• ecosystem.

  • You've told us that a big reason why you love TensorFlow

  • is the ecosystem.

  • It's made up of libraries and extensions

  • to help you accomplish your end and end ML goals.

  • Whether it's to do cutting edge research

  • or apply ML in the real world, there is a tool for everyone.

  • If you're a researcher, the ecosystem

  • gives you control and flexibility

  • for experimentation.

  • For applied ML engineers or data scientists,

  • you get tools that help your models have real world impact.

  • Finally, there are libraries in the ecosystem that

  • can help create better AI experiences for your users,

  • no matter where they are.

  • All of this is underscored by what all of you, the community,

  • bring to the ecosystem and our common goal of building AI

  • responsibly.

  • We'll touch upon all of these areas today.

  • Let's start first with talking about the TensorFlow

  • ecosystem for research.

  • TensorFlow is being used to push the state of the art of machine

  • learning in many different sub fields.

  • For example, natural language processing

  • is an area where we've seen TensorFlow really

  • help push the limits in model architecture.

  • The T5 model on the left uses the latest

  • in transfer learning to convert every language problem

  • into a text-to-text format.

  • The model has over 11 billion parameters

  • and was trained off of the colossal clean crawled corpus

  • data set.

  • Meanwhile, Meena, the conversational model

  • on the right, has over 2.6 billion parameters

  • and is flexible enough to respond sensibly

  • to conversational context.

  • Both of these models were built using TensorFlow.

  • And these are just a couple examples

  • of what TensorFlow is being used for in research.

  • There are hundreds of papers and posters

  • that were presented at NeurIPS last year that used TensorFlow.

  • We're really impressed with the research

  • produced with TensorFlow every day

  • at Google and outside of it.

  • And we're humbled that you trust TensorFlow

  • with your experiments, so thank you.

  • But we're always looking for ways

  • to make your experience better.

  • I want to highlight a few features

  • in the ecosystem that will help you in your experiments.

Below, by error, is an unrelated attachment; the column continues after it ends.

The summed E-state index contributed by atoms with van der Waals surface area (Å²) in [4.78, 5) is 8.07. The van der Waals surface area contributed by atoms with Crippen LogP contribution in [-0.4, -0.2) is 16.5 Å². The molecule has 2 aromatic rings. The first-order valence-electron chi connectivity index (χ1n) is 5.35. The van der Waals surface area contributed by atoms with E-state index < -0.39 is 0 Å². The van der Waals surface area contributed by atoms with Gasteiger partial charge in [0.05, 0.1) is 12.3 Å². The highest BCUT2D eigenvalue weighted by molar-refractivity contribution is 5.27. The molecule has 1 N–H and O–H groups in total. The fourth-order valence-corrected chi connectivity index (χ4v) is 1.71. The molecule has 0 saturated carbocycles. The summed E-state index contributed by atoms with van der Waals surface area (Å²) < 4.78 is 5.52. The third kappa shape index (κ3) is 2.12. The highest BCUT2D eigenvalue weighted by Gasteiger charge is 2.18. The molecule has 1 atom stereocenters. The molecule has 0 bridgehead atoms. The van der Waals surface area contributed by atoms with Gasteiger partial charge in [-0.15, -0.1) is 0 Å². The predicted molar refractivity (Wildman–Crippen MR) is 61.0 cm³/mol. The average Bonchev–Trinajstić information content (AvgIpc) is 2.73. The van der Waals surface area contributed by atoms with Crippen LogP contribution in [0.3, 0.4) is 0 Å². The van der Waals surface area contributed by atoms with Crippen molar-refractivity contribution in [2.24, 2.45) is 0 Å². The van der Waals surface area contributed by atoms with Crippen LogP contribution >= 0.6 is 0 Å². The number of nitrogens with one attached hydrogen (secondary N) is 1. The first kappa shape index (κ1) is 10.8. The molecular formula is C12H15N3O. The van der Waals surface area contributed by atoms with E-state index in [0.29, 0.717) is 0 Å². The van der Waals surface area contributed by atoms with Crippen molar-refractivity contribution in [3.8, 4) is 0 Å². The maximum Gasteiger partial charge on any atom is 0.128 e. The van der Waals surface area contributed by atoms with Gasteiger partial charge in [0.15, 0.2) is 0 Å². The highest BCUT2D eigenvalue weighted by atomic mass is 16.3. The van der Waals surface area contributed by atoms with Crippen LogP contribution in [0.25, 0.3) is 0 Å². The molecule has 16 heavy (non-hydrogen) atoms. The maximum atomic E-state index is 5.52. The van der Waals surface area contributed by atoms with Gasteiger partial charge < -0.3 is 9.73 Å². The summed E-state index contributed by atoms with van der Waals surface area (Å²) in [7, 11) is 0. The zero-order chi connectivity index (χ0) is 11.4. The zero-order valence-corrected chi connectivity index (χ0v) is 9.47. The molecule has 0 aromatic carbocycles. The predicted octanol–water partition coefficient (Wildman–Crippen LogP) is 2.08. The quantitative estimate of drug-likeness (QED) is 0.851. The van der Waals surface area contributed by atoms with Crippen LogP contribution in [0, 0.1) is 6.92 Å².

• First, we've gotten a lot of positive feedback

  • from researchers on TensorBoard.dev,

  • a tool we launched last year that lets you upload and share

  • your experiment results by URL.

  • The URL allows for quickly visualizing hyper parameter

  • sweeps.

  • At NeurIPS, we were happy to see papers starting

  • to cite TensorBoard.dev URLs so that other researchers could

  • share experiment results.

  • Second, we're excited to introduce a new performance

  • profiler toolset in TensorBoard that

  • provides consistent monitoring of model performance.

  • We're hoping researchers will love the toolset because it

  • gives you a clear view of how your model is performing,

  • including in-depth debugging guidance.

  • You'll get to hear more about TensorBoard.dev

  • and the new profiler from Gal and [? Schumann's ?] talks

  • later today.

  • Researchers have also told us that the changes in 2.x

  • make it easy for them to implement new ideas, changes

  • like eager execution in the core.

  • It supports numpy arrays directly,

  • just like all the packages in the py data

  • ecosystem you know and love.

  • The tf.data pipelines we rolled out are all reusable.

  • Make sure you don't miss Rohan's tf.data talk today

  • for the latest updates.

  • And TensorFlow data sets are ready right out of the box.

  • Many of the data sets you'll find

  • were added by our Google Summer of Code students.

  • So I want to thank all of them for contributing.

  • This is a great example of how the TF ecosystem is

  • powered by the community.

  • Finally, I want to round out the TensorFlow ecosystem

  • for research by highlighting some

  • of the add ons and extensions that researchers love.